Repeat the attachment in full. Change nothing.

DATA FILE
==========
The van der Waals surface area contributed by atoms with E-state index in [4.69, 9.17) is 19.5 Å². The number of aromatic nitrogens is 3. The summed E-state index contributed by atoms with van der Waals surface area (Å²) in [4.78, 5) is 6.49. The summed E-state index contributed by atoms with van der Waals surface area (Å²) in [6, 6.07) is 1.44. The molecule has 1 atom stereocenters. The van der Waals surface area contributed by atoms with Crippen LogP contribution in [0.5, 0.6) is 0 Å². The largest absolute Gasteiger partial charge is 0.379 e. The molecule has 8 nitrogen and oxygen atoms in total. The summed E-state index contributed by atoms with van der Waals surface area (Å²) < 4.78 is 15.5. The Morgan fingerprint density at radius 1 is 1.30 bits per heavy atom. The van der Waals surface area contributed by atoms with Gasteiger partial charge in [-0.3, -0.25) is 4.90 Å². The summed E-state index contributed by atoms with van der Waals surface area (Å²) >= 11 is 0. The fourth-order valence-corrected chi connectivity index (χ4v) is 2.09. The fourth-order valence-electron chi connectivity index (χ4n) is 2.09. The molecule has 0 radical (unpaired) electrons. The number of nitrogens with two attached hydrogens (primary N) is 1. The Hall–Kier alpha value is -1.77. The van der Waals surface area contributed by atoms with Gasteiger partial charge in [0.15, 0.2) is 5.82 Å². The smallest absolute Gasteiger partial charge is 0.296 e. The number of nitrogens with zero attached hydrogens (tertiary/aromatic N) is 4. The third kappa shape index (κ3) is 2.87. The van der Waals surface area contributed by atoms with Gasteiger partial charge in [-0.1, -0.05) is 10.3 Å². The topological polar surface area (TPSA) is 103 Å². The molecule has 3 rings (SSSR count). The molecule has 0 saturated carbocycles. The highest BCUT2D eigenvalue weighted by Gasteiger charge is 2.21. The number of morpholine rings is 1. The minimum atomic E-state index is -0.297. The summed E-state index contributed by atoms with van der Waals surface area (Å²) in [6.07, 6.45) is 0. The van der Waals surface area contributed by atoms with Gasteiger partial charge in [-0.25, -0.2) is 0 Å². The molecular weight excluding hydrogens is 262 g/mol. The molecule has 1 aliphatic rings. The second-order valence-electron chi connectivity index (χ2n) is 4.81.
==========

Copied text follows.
The van der Waals surface area contributed by atoms with E-state index in [4.69, 9.17) is 19.5 Å². The number of aromatic nitrogens is 3. The summed E-state index contributed by atoms with van der Waals surface area (Å²) in [4.78, 5) is 6.49. The summed E-state index contributed by atoms with van der Waals surface area (Å²) in [6, 6.07) is 1.44. The molecule has 1 atom stereocenters. The van der Waals surface area contributed by atoms with Crippen LogP contribution in [0.5, 0.6) is 0 Å². The largest absolute Gasteiger partial charge is 0.379 e. The molecule has 8 nitrogen and oxygen atoms in total. The summed E-state index contributed by atoms with van der Waals surface area (Å²) < 4.78 is 15.5. The Morgan fingerprint density at radius 1 is 1.30 bits per heavy atom. The van der Waals surface area contributed by atoms with Gasteiger partial charge in [-0.3, -0.25) is 4.90 Å². The summed E-state index contributed by atoms with van der Waals surface area (Å²) >= 11 is 0. The fourth-order valence-corrected chi connectivity index (χ4v) is 2.09. The fourth-order valence-electron chi connectivity index (χ4n) is 2.09. The molecule has 0 radical (unpaired) electrons. The number of nitrogens with two attached hydrogens (primary N) is 1. The Hall–Kier alpha value is -1.77. The van der Waals surface area contributed by atoms with Gasteiger partial charge in [0.15, 0.2) is 5.82 Å². The smallest absolute Gasteiger partial charge is 0.296 e. The number of nitrogens with zero attached hydrogens (tertiary/aromatic N) is 4. The third kappa shape index (κ3) is 2.87. The van der Waals surface area contributed by atoms with Gasteiger partial charge in [-0.1, -0.05) is 10.3 Å². The topological polar surface area (TPSA) is 103 Å². The molecule has 3 rings (SSSR count). The molecule has 0 saturated carbocycles. The highest BCUT2D eigenvalue weighted by Gasteiger charge is 2.21. The number of morpholine rings is 1. The minimum atomic E-state index is -0.297. The summed E-state index contributed by atoms with van der Waals surface area (Å²) in [6.07, 6.45) is 0. The van der Waals surface area contributed by atoms with Gasteiger partial charge in [-0.25, -0.2) is 0 Å². The molecular weight excluding hydrogens is 262 g/mol. The molecule has 1 aliphatic rings. The second-order valence-electron chi connectivity index (χ2n) is 4.81.